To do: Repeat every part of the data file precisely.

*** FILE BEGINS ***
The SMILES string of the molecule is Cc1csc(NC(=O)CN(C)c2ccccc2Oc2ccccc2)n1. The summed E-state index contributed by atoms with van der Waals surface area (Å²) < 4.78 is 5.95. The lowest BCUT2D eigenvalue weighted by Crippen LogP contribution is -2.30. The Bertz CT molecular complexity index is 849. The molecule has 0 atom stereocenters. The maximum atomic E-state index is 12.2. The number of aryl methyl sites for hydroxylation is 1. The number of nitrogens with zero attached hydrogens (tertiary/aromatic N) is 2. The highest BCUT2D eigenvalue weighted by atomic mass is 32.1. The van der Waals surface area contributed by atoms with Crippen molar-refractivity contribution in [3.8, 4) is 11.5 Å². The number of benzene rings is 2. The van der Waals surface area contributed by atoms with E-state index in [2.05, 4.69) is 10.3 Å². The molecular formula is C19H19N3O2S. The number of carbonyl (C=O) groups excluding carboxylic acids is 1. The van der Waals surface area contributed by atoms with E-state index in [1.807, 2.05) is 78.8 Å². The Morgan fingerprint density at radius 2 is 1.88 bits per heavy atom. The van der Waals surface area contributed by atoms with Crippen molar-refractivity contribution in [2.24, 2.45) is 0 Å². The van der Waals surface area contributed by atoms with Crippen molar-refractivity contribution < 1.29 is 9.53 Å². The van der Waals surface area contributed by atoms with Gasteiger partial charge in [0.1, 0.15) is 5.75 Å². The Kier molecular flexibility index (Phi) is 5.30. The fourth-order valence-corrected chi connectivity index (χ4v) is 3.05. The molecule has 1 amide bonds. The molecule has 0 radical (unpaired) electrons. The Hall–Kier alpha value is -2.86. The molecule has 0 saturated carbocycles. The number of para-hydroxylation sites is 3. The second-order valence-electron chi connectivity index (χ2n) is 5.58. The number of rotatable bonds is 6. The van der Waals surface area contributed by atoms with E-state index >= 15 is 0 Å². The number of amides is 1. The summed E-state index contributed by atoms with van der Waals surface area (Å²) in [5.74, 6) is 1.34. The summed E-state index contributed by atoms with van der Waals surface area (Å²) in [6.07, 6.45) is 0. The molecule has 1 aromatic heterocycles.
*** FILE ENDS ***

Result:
The SMILES string of the molecule is Cc1csc(NC(=O)CN(C)c2ccccc2Oc2ccccc2)n1. The summed E-state index contributed by atoms with van der Waals surface area (Å²) < 4.78 is 5.95. The lowest BCUT2D eigenvalue weighted by Crippen LogP contribution is -2.30. The Bertz CT molecular complexity index is 849. The molecule has 0 atom stereocenters. The maximum atomic E-state index is 12.2. The number of aryl methyl sites for hydroxylation is 1. The number of nitrogens with zero attached hydrogens (tertiary/aromatic N) is 2. The highest BCUT2D eigenvalue weighted by atomic mass is 32.1. The van der Waals surface area contributed by atoms with Crippen molar-refractivity contribution in [3.8, 4) is 11.5 Å². The number of benzene rings is 2. The van der Waals surface area contributed by atoms with E-state index in [2.05, 4.69) is 10.3 Å². The molecular formula is C19H19N3O2S. The number of carbonyl (C=O) groups excluding carboxylic acids is 1. The van der Waals surface area contributed by atoms with E-state index in [1.807, 2.05) is 78.8 Å². The Morgan fingerprint density at radius 2 is 1.88 bits per heavy atom. The van der Waals surface area contributed by atoms with Crippen molar-refractivity contribution in [2.24, 2.45) is 0 Å². The van der Waals surface area contributed by atoms with Crippen molar-refractivity contribution < 1.29 is 9.53 Å². The van der Waals surface area contributed by atoms with Gasteiger partial charge in [0.1, 0.15) is 5.75 Å². The Kier molecular flexibility index (Phi) is 5.30. The fourth-order valence-corrected chi connectivity index (χ4v) is 3.05. The molecule has 1 amide bonds. The molecule has 0 radical (unpaired) electrons. The Hall–Kier alpha value is -2.86. The molecule has 0 saturated carbocycles. The number of para-hydroxylation sites is 3. The second-order valence-electron chi connectivity index (χ2n) is 5.58. The number of rotatable bonds is 6. The van der Waals surface area contributed by atoms with E-state index >= 15 is 0 Å². The number of amides is 1. The summed E-state index contributed by atoms with van der Waals surface area (Å²) in [5.74, 6) is 1.34. The summed E-state index contributed by atoms with van der Waals surface area (Å²) in [6.07, 6.45) is 0. The molecule has 1 aromatic heterocycles.